My 2002 Lexus IS300 Sportcross isn’t anything crazy, as used cars go. It’s nice, sure, but it’s got scratches. It’s got dents. The driver’s side seat bolstering is a little wrinkled. The dash is scratched. There’s dirt on it. The windshield has a chip. The rear ashtray is missing a piece. The check engine light is on. You get the idea. So naturally, it needed to to be entered into the crucible of concours-style judging.
The beauty of the annual Carlisle Import & Performance Nationals—you know, beyond the literal beauty of all the magical cars there—is that virtually any imported car (they do the same for their domestic car shows) can be admitted into concours-style judging (is there an official term for that sort of thing?), just like at Amelia Island or Pebble Beach or Greenwich or any of those fancypants car shows.
Seriously, they even had separate categories for Mitsubishi Lancer (Evo) and Mitsubishi Lancer (Non-Evo). Even the Hyundai Tiburon gets a category. And nobody liked the Hyundai Tiburon.
But once I saw that Lexus had its own category, I decided to enter my own car into it. It’s not like I didn’t do anything to prep, either, even utilizing the boundless talents of Professional Clean Person, Jolie Kerr, to clean it up. The judging was tough, but fair, and despite my best efforts the kind people of Carlisle would not accept any of my bribes. And it turns out that if your car is reasonably okay for a 16-year-old car, it won’t all be tears and sadness.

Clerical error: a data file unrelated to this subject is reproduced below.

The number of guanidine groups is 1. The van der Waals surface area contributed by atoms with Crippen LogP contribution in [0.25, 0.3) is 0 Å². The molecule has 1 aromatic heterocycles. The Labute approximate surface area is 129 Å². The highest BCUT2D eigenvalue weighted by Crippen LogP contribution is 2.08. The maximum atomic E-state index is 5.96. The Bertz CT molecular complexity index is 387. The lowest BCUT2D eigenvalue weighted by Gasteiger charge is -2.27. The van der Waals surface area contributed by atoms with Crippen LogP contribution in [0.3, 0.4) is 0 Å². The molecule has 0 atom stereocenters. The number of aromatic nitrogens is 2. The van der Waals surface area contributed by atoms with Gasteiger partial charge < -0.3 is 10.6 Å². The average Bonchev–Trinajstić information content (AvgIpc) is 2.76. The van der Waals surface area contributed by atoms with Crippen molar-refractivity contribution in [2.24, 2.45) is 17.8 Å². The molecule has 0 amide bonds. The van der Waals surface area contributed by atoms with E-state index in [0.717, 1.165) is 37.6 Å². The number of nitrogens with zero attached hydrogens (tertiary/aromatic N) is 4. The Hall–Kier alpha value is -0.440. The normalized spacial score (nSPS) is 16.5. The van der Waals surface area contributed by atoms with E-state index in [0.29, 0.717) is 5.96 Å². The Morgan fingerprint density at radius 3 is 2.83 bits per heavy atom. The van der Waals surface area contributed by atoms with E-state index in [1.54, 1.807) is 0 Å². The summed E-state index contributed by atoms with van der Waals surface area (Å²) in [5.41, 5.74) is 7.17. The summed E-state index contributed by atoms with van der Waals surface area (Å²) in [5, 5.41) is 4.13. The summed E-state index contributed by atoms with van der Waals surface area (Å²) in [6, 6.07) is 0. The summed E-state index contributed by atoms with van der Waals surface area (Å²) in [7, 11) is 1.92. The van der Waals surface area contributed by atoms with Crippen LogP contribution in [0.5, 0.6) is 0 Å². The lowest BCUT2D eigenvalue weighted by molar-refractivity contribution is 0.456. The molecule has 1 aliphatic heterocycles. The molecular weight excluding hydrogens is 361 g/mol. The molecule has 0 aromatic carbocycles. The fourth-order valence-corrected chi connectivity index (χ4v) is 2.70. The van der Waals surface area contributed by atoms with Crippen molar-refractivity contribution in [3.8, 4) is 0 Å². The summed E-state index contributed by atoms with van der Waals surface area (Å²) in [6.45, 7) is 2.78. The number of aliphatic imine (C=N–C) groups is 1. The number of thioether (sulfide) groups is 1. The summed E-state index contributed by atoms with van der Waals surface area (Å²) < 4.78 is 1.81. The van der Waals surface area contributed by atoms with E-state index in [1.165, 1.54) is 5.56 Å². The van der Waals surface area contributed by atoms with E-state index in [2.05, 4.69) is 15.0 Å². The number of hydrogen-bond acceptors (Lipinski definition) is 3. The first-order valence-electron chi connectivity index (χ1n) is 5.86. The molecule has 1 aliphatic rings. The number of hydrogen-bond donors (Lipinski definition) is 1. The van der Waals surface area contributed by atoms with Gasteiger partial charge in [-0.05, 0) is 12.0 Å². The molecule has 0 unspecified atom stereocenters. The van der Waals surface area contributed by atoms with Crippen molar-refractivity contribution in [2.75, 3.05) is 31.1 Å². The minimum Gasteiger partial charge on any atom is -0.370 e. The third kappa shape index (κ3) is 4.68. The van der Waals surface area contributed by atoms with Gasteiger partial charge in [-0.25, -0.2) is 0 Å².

Ian Worrell, the good judge examining my Lexus, explained that at higher-end judging competitions, judges will use a 1000-point scale, instead of the 100-point scale used at Carlisle. They’ll look at door jambs. They’ll look inside the wheels. They’ll take white gloves to the floor mats.
My car probably couldn’t pass all of those tests, but I’m still proud of it.
Even if I only did score 35 points. Out of a 100-point scale.
Whatever. I’ll still be able to consider my car CONCOURS QUALITY.